Difference between revisions of "QEMU"

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From the [http://wiki.qemu.org/Main_Page QEMU about page],
From the [http://wiki.qemu.org/Main_Page QEMU about page],

Revision as of 08:56, 13 June 2012

zh-CN:QEMU From the QEMU about page,

QEMU is a generic and open source machine emulator and virtualizer.

When used as a machine emulator, QEMU can run OSes and programs made for one machine (e.g. an ARM board) on a different machine (e.g. your own PC). By using dynamic translation, it achieves very good performance.

When used as a virtualizer, QEMU achieves near native performances by executing the guest code directly on the host CPU. QEMU supports virtualization when executing under the Xen hypervisor or using the KVM kernel module in Linux. When using KVM, QEMU can virtualize x86, server and embedded PowerPC, and S390 guests.


Installing QEMU

Depending on your needs, you can choose to install either qemu or qemu-kvm from the official repositories. qemu includes support for emulating a wide variety of machine architectures, while qemu-kvm only supports virtualizing your host architecture using KVM. It is strongly recommended to use KVM whenever possible; see #Using the Kernel-based Virtual Machine for more information. In the current version of QEMU (>= 0.15.0), you can still use KVM with the qemu package, if supported by your processor and kernel, provided that you start QEMU with the -enable-kvm argument; this was not the case for older versions of QEMU (< 0.15.0), when not all KVM-related functions had been merged into upstream QEMU.

Creating a hard disk image

To run QEMU you will need a hard disk image, unless you are booting a live system from CD-ROM or the network (and not doing so to install an operating system to a hard disk image). A hard disk image is a file which stores the contents of the emulated hard disk.

A hard disk image may simply contain the literal contents, byte for byte, of the hard disk. This is usually called raw format, and it provides the least I/O overhead, although the images may take up a large amount of space.

Alternatively, the hard disk image can be in a format such as qcow2 that can save enormous amounts of space by only allocating space to the image file when the guest operating system actually writes to those sectors on its virtual hard disk. The image appears as the full size to the guest operating system, even though it may take up only a very small amount of space on the host system.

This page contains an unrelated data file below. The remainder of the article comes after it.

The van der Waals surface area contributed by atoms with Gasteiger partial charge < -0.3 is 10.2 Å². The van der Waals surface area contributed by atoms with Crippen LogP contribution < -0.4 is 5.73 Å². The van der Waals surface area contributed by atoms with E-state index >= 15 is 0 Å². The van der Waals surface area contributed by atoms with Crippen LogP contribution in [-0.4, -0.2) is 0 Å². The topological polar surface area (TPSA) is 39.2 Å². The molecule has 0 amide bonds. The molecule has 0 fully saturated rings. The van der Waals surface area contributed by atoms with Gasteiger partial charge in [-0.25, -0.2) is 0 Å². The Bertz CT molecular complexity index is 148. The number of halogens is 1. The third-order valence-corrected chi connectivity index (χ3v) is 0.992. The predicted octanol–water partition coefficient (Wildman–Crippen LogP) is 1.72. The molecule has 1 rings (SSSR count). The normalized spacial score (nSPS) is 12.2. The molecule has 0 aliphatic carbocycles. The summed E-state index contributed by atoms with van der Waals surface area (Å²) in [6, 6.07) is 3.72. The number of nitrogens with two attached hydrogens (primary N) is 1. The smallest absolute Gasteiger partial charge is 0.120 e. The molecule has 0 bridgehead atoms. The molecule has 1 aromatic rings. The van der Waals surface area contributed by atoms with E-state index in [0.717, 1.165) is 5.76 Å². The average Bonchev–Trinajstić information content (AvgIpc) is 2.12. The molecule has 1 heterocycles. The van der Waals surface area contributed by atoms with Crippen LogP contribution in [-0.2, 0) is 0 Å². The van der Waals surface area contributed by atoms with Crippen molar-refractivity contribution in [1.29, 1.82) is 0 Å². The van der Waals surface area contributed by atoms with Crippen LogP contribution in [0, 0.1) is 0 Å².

QEMU provides the qemu-img command to create hard disk images. The following command creates a 4GB image named myimage.qcow2 in the qcow2 format:

$ qemu-img create -f qcow2 myimage.qcow2 4G

You may use -f raw to create a raw disk instead, although you can also do so simply by creating a file of the needed size using dd or fallocate.

Preparing the installation media

To install an operating system into your disk image, you need the installation media (e.g. CD-ROM, floppy, or ISO image) for the operating system.

Tip: If you would like to run an Arch Linux virtual machine, you can install it using the official installation media for Arch Linux. It is also possible to set up an Arch Linux virtual machine without the installation media, provided that your host machine is running Arch Linux, although this is more difficult; it is detailed here.

The installation media should not be mounted because QEMU accesses the media directly. Also, if using physical media (e.g. CD-ROM or floppy), it is a good idea to first dump the media to a file because this both improves performance and does not require you to have direct access to the devices (that is, you can run QEMU as a regular user without having to change access permissions on the media's device file). For example, if the CD-ROM device node is named /dev/cdrom, you can dump it to a file with the command:

# dd if=/dev/cdrom of=mycdimg.iso

Do the same for floppies:

# dd if=/dev/fd of=myfloppy.img

Installing the operating system